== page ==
The opinion of respondents in this section indicates that there is weak socio-cultural impact of tourism among the Bote community in the Chitwan National Park. Such a notion may be due to the small amount of interaction between tourist and indigenous Bote people.
Bote Community Perceptions of the Economic Impacts of Tourism
Respondent ‘A’: ‘There is not much involvement of Bote community in tourism sector but some of them are employed as nature guide, boat man, jungle guide etc in hotels and resorts. In Meghauli there are big resorts that prioritise local employment for business operations and tourism activities.’
Respondent ‘B’: ‘National park and hotel industry are the only ones that reap benefits from tourism business; the industry has not provided any benefits to our community. This is due to both tourism business and activities being controlled by few limited number of individuals and not by community organisation.’
The perspective of respondents in this section indicates that there is no significant economic impact of tourism among the indigenous Bote people of the Chitwan National Park. The respondent claimed that few Bote people who are employed in the tourism industry are limited to low paying menial work. The Bote community shows strong resentment towards the tourism industry as it fails to provide substantial economic benefits to the community.
Bote Community Perceptions of the Environmental Impacts of Tourism
Respondent ‘A’: ‘There are few home stays in Amaltari, Madi region which is invested by indigenous Tharu, Bote ethnic people. The involvement of such resource depended people in tourism activities has improved bio diversity conservation of CNP.’
Respondent ‘B’: ‘Bote are animistic in religion so our traditional rituals and culture are centred towards ecosystem around us. We worship plants and animals depending upon our ancestral lineage. Crocodile, Rhino, Bot tree plays significant role in our religious belief. The livelihood of Bote has proved to be sustainable throughout ages, so even without involvement of Bote in tourism industry, the ecosystem will still be preserved by community member. But yes, we will be less depended upon use of natural resources.’
To summarise this section, respondents have mixed opinion regarding the environmental impacts of tourism. One of the respondents claimed that involvement of indigenous people in tourism industry has improved bio-diversity, whereas other respondent claimed that community members will preserve eco-systems even if they are not involved in the tourism industry.
The finding of this research shows an absence of positive tourism impact on socio-cultural aspects of the Bote community. Therefore, this research is consistent with Simpson (2008) who asserts that communities that are subjected to an external pressure, government and stakeholder, undermines the potential benefits of the tourism sector. This research shows weak representation of the Bote community at the decision-making level of both the tourism sector and the National Park. Thus, the potential benefit of tourism is unavailable to the beneficiary community.
The Bote community has a cohesive perspective towards the preservation of culture, sacred sites, art and crafts, and traditional lifestyle as sources of attraction for the tourism industry. Thus, the findings show positive social empowerment of tourism as contemplated by Nyaupane and Poudel, (2011) and Wall and Mathieson, (2006). The research further agrees with Sebele, (2010) and Tosun, (2006) who posits capacity building and participation of local people as significant factor that generates positive attitudes towards tourism development. The inadequacy of both factors among the Bote community has resulted in an attitude of resentment towards the tourism industry.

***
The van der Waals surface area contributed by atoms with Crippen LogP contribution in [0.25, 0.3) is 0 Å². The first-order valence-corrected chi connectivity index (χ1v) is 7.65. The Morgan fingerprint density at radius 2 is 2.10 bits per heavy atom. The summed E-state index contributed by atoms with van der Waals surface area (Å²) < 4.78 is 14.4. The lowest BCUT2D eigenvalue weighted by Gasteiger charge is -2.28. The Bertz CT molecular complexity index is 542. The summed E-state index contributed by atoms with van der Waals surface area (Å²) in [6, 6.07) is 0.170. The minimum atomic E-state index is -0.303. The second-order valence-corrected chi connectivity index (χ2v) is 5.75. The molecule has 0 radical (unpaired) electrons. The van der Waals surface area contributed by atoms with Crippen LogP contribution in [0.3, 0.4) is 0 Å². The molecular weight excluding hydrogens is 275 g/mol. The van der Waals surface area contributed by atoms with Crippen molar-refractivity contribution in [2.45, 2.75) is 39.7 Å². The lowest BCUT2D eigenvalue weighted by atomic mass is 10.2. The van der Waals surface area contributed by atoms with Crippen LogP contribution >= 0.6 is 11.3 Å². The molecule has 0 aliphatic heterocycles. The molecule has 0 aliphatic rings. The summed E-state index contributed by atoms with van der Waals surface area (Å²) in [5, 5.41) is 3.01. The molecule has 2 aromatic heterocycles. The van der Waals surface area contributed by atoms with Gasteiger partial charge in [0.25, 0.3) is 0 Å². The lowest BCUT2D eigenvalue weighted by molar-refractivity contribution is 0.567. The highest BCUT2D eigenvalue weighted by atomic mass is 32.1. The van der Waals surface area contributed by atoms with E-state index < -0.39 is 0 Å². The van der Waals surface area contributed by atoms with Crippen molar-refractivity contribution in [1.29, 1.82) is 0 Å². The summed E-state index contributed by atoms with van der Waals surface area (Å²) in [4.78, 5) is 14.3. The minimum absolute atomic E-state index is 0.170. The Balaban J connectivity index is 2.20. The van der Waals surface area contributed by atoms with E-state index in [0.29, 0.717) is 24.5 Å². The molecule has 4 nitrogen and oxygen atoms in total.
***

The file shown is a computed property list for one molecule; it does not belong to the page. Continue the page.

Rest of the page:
This research corroborates the studies of Pandit (2012) and WWF (2013) as the tourism industry in Kasara region is controlled by non-native foreign investors who receive large portion of tourism benefit (Bookbinder, Dinerstein, Rijal, Hank, & Arup, 1998; Wells, 1997). The economic impact analysis shows the tourism industry is not supporting businesses operated by local people and so also supports the studies of Blake et. al. (2008) and Page and Connell, (2006) who argue that the high leakage of the tourism economy fails to reduce poverty among local communities. According to the research finding, the multiplier effect of the tourism industry has not been able to resolve poverty among the Bote community as the industry is ineffective in stimulating the economy of the local area (Rusu, 2011). Furthermore, as indicated by Wells (1997), the Bote community has a strong resentment against hotel groups and foreign tour operators who benefit from the park resources of their areas but hardly contribute towards the social and economic development of the local community.
In regard to employment, the research substantiates the study of Park and Stokowksi, (2009) which emphasises non-local residents getting employment in high paying tourism jobs. Thus, this research validates the findings of Paudel, (2016), while the local indigenous Bote community is limited to menial tourism employment and is deprived of significant benefits. The lack of proper education and skill development training on tourism activities has been depriving the Bote community of higher paying jobs in the tourism industry, which supports the assertion by Wells, (1997). This research therefore acknowledges Lamsal, (2012) who recommends affirmative action in providing skill development and income generating opportunities to minority tribes for capacity building of community.